Economic growth 

The Canadian economy avoided a recession in 2023, but growth slowed in the second half of the year. A stronger than expected US economy boosted Canadian exports in the last three months of 2023, reversing the negative growth experienced in the third quarter. Real GDP grew in January and February of 2024. The Bank of Canada currently forecasts that Canadian economic growth will be 1.5% in 2024 and 2.2% in 2025. 


Canada’s unemployment rate has increased from 5.1% in April 2023 to 6.1% in April 2024. The unemployment rate has risen for workers in all age groups. For core-aged workers (25–54), racialized workers have seen a larger increase in unemployment rates. The unemployment rate for core-aged Black workers increased from 6.8% in April 2023 to 11.2% in April 2024. The unemployment rate for core-aged South Asian workers increased from 4.7% to 6.8% and for core-aged Chinese workers from 6.2% to 7.5%. Over the same period, the unemployment rate for non-racialized workers increased from 3.9% to 4.2%. 


Statistics Canada uses two sources to estimate wages each month: the Labour Force Survey (LFS) and the Survey of Employment, Payroll and Hours (SEPH). The LFS information comes from individuals filling out a survey, with results available the following month. The SEPH gets its data from a census of business payrolls. The SEPH data takes longer to process, so the information lags by two months. The two surveys often differ slightly, but usually show the same long-term trends. For February 2024, both the LFS and the SEPH show that per-worker average weekly wages increased by 4.5% compared to a year earlier.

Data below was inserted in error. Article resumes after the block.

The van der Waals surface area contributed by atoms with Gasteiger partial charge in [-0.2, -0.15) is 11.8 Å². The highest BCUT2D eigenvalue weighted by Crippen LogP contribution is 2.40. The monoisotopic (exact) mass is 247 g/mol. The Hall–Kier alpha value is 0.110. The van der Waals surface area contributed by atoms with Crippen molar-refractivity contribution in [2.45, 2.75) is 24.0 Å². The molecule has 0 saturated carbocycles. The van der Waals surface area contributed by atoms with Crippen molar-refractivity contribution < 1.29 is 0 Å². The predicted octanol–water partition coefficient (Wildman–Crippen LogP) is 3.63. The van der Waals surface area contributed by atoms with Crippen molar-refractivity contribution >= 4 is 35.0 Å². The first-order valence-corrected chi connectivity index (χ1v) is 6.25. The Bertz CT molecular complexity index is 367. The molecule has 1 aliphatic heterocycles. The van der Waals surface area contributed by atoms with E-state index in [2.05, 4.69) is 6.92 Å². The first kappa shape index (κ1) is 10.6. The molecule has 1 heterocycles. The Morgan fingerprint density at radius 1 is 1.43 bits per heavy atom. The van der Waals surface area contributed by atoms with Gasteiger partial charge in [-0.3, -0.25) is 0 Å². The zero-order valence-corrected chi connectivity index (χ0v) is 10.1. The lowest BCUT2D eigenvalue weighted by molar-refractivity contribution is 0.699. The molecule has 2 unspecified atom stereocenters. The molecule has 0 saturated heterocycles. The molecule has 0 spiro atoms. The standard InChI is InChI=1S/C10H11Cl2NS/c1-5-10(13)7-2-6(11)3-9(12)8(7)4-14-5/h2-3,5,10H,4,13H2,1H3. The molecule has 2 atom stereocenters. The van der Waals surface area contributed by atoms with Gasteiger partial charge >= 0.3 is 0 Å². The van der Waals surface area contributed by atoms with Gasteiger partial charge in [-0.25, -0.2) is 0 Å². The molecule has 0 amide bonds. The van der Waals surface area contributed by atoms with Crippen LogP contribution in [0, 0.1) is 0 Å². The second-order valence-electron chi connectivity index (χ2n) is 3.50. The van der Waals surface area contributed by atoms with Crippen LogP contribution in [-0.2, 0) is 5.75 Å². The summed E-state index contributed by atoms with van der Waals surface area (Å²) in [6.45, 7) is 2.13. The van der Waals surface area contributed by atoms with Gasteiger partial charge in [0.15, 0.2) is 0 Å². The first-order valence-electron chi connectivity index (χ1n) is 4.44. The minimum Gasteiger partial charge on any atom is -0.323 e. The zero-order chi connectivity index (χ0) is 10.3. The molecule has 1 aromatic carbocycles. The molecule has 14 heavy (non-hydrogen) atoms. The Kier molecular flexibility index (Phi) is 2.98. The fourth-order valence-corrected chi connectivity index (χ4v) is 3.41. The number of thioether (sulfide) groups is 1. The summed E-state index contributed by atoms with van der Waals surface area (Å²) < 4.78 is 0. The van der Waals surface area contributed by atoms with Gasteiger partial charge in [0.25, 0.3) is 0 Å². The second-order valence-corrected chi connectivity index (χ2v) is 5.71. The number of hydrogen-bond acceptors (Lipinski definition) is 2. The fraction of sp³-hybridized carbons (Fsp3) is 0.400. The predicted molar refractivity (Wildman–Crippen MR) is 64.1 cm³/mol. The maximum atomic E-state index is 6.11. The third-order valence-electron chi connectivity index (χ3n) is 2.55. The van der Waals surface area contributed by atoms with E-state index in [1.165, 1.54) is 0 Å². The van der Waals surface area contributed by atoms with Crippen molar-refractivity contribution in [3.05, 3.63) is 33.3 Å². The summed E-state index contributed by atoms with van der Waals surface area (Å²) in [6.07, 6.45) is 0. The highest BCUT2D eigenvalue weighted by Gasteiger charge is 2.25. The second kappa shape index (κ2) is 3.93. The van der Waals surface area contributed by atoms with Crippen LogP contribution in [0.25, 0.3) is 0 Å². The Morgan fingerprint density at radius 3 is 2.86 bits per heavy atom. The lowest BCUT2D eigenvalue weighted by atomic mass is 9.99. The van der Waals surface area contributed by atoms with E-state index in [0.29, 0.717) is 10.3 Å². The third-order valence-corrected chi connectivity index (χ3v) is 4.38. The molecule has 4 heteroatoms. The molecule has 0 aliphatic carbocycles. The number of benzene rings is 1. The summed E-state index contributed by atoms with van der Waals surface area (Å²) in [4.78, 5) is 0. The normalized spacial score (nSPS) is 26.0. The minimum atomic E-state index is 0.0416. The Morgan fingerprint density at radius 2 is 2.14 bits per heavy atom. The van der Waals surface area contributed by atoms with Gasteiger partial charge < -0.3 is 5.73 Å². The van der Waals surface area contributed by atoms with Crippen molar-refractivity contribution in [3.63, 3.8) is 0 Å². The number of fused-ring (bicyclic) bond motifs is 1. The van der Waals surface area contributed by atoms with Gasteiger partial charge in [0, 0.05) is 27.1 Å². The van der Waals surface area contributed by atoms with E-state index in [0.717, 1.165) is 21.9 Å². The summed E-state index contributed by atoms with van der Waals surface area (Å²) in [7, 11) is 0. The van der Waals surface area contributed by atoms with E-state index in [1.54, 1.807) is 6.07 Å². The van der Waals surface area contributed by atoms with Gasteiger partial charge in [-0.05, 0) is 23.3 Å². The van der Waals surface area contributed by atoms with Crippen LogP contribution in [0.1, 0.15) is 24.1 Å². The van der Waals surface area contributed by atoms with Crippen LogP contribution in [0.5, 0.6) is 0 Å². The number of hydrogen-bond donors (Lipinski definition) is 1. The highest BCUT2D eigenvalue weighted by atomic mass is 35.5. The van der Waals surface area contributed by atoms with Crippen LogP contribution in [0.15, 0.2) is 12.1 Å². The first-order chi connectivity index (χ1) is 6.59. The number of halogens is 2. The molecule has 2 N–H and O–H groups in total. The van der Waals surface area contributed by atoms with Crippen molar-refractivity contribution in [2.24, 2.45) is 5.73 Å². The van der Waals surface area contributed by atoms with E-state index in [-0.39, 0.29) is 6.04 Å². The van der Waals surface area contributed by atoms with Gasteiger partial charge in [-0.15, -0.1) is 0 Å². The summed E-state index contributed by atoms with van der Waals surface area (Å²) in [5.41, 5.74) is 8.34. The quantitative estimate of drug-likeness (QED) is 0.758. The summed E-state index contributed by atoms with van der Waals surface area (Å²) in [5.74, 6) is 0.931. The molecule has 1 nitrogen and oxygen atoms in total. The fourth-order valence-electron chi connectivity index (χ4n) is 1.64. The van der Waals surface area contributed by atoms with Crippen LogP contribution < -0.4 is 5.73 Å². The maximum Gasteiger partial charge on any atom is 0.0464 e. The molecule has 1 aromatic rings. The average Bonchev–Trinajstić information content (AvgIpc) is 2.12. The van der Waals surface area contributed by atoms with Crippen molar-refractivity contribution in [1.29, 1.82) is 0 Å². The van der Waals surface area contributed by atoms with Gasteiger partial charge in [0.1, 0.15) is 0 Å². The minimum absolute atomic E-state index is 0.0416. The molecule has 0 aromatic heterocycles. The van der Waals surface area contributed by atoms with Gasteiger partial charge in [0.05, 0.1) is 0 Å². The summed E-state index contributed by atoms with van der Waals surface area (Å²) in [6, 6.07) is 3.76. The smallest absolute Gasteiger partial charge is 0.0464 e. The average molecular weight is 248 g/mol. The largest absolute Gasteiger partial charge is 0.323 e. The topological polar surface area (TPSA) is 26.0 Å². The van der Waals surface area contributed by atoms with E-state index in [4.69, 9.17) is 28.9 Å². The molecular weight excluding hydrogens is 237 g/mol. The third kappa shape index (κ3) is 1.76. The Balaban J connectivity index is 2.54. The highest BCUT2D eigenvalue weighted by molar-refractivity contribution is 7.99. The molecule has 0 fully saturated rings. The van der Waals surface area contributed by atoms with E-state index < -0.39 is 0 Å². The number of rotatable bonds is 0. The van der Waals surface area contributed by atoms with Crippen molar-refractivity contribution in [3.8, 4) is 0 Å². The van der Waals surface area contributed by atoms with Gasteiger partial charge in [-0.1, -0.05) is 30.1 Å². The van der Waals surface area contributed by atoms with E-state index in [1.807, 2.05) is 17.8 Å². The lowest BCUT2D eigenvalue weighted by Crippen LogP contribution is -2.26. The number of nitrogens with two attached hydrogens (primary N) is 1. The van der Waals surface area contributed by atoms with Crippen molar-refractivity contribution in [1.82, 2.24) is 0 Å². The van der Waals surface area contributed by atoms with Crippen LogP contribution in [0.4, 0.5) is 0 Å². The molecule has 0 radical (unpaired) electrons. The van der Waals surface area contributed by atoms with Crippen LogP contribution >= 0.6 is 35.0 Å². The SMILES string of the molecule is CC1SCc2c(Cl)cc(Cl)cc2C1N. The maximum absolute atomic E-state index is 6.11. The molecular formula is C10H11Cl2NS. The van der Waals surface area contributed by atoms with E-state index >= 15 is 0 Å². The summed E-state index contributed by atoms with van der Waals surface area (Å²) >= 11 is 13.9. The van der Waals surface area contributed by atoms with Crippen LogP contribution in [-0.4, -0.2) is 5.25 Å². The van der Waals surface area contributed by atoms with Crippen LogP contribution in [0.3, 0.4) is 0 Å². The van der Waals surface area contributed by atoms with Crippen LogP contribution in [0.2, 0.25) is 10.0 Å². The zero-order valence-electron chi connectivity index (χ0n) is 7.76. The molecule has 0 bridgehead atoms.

The Consumer Price Index (CPI), which measures changes in the cost of goods and services, rose by 2.7% in April compared to the previous year. This is a slight decrease from 2.9% in March. Housing prices for both renters and owners are still increasing faster than overall inflation, at 6.4%. The Bank of Canada expects the CPI to drop to 2.5% by mid-2024 and return to 2% by early 2025. 

Interest rates 

The Bank of Canada lowered interest rates to 4.75% on June 5, 2024, due to slowing inflation and other economic indicators, such as employment and business investment. Previously, the BoC had kept interest rates steady at 5% since July 2023. Economists will be closely monitoring the housing market and business investment to see how quickly they respond to this change in borrowing costs. The next announcement will be on July 24, 2024.